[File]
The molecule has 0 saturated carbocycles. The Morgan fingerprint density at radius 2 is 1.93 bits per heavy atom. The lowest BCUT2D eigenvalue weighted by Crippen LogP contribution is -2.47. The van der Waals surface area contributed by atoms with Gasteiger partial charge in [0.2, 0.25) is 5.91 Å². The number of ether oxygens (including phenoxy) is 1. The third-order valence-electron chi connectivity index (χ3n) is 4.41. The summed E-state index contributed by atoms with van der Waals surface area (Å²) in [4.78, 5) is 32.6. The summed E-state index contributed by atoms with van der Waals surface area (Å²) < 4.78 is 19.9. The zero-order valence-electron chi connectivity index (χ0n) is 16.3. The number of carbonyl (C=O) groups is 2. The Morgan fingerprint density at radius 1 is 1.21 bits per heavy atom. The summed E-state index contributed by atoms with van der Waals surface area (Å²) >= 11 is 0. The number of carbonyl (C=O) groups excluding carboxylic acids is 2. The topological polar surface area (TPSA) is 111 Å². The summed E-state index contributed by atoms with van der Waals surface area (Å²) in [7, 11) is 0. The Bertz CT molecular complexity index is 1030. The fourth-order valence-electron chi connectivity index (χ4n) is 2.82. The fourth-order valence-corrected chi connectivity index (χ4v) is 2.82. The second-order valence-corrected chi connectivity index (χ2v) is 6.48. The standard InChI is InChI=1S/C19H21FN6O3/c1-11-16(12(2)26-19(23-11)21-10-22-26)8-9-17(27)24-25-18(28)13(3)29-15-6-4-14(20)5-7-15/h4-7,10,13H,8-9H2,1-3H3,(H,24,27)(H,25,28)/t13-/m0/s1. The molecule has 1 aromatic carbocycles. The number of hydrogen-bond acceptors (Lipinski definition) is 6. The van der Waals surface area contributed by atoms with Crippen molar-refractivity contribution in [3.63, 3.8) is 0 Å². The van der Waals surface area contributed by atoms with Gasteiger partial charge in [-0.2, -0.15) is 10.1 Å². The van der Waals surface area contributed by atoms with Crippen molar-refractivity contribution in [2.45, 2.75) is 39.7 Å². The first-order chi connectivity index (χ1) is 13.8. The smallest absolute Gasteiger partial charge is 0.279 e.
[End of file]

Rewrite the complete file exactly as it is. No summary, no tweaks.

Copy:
The molecule has 0 saturated carbocycles. The Morgan fingerprint density at radius 2 is 1.93 bits per heavy atom. The lowest BCUT2D eigenvalue weighted by Crippen LogP contribution is -2.47. The van der Waals surface area contributed by atoms with Gasteiger partial charge in [0.2, 0.25) is 5.91 Å². The number of ether oxygens (including phenoxy) is 1. The third-order valence-electron chi connectivity index (χ3n) is 4.41. The summed E-state index contributed by atoms with van der Waals surface area (Å²) in [4.78, 5) is 32.6. The summed E-state index contributed by atoms with van der Waals surface area (Å²) < 4.78 is 19.9. The zero-order valence-electron chi connectivity index (χ0n) is 16.3. The number of carbonyl (C=O) groups is 2. The Morgan fingerprint density at radius 1 is 1.21 bits per heavy atom. The summed E-state index contributed by atoms with van der Waals surface area (Å²) >= 11 is 0. The number of carbonyl (C=O) groups excluding carboxylic acids is 2. The topological polar surface area (TPSA) is 111 Å². The summed E-state index contributed by atoms with van der Waals surface area (Å²) in [7, 11) is 0. The Bertz CT molecular complexity index is 1030. The fourth-order valence-electron chi connectivity index (χ4n) is 2.82. The fourth-order valence-corrected chi connectivity index (χ4v) is 2.82. The second-order valence-corrected chi connectivity index (χ2v) is 6.48. The standard InChI is InChI=1S/C19H21FN6O3/c1-11-16(12(2)26-19(23-11)21-10-22-26)8-9-17(27)24-25-18(28)13(3)29-15-6-4-14(20)5-7-15/h4-7,10,13H,8-9H2,1-3H3,(H,24,27)(H,25,28)/t13-/m0/s1. The molecule has 1 aromatic carbocycles. The number of hydrogen-bond acceptors (Lipinski definition) is 6. The van der Waals surface area contributed by atoms with Crippen molar-refractivity contribution in [3.63, 3.8) is 0 Å². The van der Waals surface area contributed by atoms with Gasteiger partial charge in [-0.2, -0.15) is 10.1 Å². The van der Waals surface area contributed by atoms with Crippen molar-refractivity contribution in [2.45, 2.75) is 39.7 Å². The first-order chi connectivity index (χ1) is 13.8. The smallest absolute Gasteiger partial charge is 0.279 e.